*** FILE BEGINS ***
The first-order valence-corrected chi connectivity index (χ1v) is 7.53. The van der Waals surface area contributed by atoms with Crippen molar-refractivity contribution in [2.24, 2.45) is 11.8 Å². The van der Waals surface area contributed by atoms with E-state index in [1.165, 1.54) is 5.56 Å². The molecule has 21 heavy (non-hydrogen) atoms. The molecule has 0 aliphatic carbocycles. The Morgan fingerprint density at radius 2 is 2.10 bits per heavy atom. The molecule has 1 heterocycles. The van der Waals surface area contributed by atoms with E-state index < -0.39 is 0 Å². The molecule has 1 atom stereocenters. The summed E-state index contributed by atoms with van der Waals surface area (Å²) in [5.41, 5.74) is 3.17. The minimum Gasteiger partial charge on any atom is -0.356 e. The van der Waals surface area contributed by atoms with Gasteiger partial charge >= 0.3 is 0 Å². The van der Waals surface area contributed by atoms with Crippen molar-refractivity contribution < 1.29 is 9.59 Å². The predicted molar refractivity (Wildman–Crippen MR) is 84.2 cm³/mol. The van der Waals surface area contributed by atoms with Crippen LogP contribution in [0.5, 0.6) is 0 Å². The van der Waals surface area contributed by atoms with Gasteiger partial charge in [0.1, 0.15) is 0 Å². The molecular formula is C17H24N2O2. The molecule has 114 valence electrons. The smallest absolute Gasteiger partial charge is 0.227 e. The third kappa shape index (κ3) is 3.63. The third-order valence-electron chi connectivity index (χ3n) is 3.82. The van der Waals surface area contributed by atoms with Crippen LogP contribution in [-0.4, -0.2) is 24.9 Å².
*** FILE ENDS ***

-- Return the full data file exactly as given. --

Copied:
The first-order valence-corrected chi connectivity index (χ1v) is 7.53. The van der Waals surface area contributed by atoms with Crippen molar-refractivity contribution in [2.24, 2.45) is 11.8 Å². The van der Waals surface area contributed by atoms with E-state index in [1.165, 1.54) is 5.56 Å². The molecule has 21 heavy (non-hydrogen) atoms. The molecule has 0 aliphatic carbocycles. The Morgan fingerprint density at radius 2 is 2.10 bits per heavy atom. The molecule has 1 heterocycles. The van der Waals surface area contributed by atoms with E-state index < -0.39 is 0 Å². The molecule has 1 atom stereocenters. The summed E-state index contributed by atoms with van der Waals surface area (Å²) in [5.41, 5.74) is 3.17. The minimum Gasteiger partial charge on any atom is -0.356 e. The van der Waals surface area contributed by atoms with Gasteiger partial charge >= 0.3 is 0 Å². The van der Waals surface area contributed by atoms with Crippen molar-refractivity contribution < 1.29 is 9.59 Å². The predicted molar refractivity (Wildman–Crippen MR) is 84.2 cm³/mol. The van der Waals surface area contributed by atoms with Crippen LogP contribution in [0.5, 0.6) is 0 Å². The van der Waals surface area contributed by atoms with Gasteiger partial charge in [0.1, 0.15) is 0 Å². The molecular formula is C17H24N2O2. The molecule has 114 valence electrons. The smallest absolute Gasteiger partial charge is 0.227 e. The third kappa shape index (κ3) is 3.63. The third-order valence-electron chi connectivity index (χ3n) is 3.82. The van der Waals surface area contributed by atoms with Crippen LogP contribution in [-0.4, -0.2) is 24.9 Å².